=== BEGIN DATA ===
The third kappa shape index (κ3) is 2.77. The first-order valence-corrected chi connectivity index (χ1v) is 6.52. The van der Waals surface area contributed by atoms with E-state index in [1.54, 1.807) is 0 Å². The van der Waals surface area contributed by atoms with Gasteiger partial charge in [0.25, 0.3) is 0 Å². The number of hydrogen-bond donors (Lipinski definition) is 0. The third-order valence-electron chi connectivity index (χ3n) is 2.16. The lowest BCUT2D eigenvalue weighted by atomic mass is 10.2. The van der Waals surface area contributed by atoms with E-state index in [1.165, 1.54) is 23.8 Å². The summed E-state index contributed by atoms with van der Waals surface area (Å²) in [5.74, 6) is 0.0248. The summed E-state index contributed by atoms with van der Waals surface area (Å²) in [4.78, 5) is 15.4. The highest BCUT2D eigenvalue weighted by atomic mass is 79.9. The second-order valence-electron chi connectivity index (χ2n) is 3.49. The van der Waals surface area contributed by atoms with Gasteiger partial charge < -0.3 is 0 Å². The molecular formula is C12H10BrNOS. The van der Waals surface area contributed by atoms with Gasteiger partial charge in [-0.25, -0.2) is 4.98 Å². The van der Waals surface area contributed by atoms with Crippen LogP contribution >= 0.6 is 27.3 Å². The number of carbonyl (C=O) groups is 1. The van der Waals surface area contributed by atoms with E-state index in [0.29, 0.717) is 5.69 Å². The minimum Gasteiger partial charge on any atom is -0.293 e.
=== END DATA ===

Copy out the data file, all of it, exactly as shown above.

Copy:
The third kappa shape index (κ3) is 2.77. The first-order valence-corrected chi connectivity index (χ1v) is 6.52. The van der Waals surface area contributed by atoms with E-state index in [1.54, 1.807) is 0 Å². The van der Waals surface area contributed by atoms with Gasteiger partial charge in [0.25, 0.3) is 0 Å². The number of hydrogen-bond donors (Lipinski definition) is 0. The third-order valence-electron chi connectivity index (χ3n) is 2.16. The lowest BCUT2D eigenvalue weighted by atomic mass is 10.2. The van der Waals surface area contributed by atoms with E-state index in [1.165, 1.54) is 23.8 Å². The summed E-state index contributed by atoms with van der Waals surface area (Å²) in [5.74, 6) is 0.0248. The summed E-state index contributed by atoms with van der Waals surface area (Å²) in [4.78, 5) is 15.4. The highest BCUT2D eigenvalue weighted by atomic mass is 79.9. The second-order valence-electron chi connectivity index (χ2n) is 3.49. The van der Waals surface area contributed by atoms with Gasteiger partial charge < -0.3 is 0 Å². The molecular formula is C12H10BrNOS. The van der Waals surface area contributed by atoms with Gasteiger partial charge in [-0.25, -0.2) is 4.98 Å². The van der Waals surface area contributed by atoms with Crippen LogP contribution >= 0.6 is 27.3 Å². The number of carbonyl (C=O) groups is 1. The van der Waals surface area contributed by atoms with E-state index in [0.29, 0.717) is 5.69 Å². The minimum Gasteiger partial charge on any atom is -0.293 e.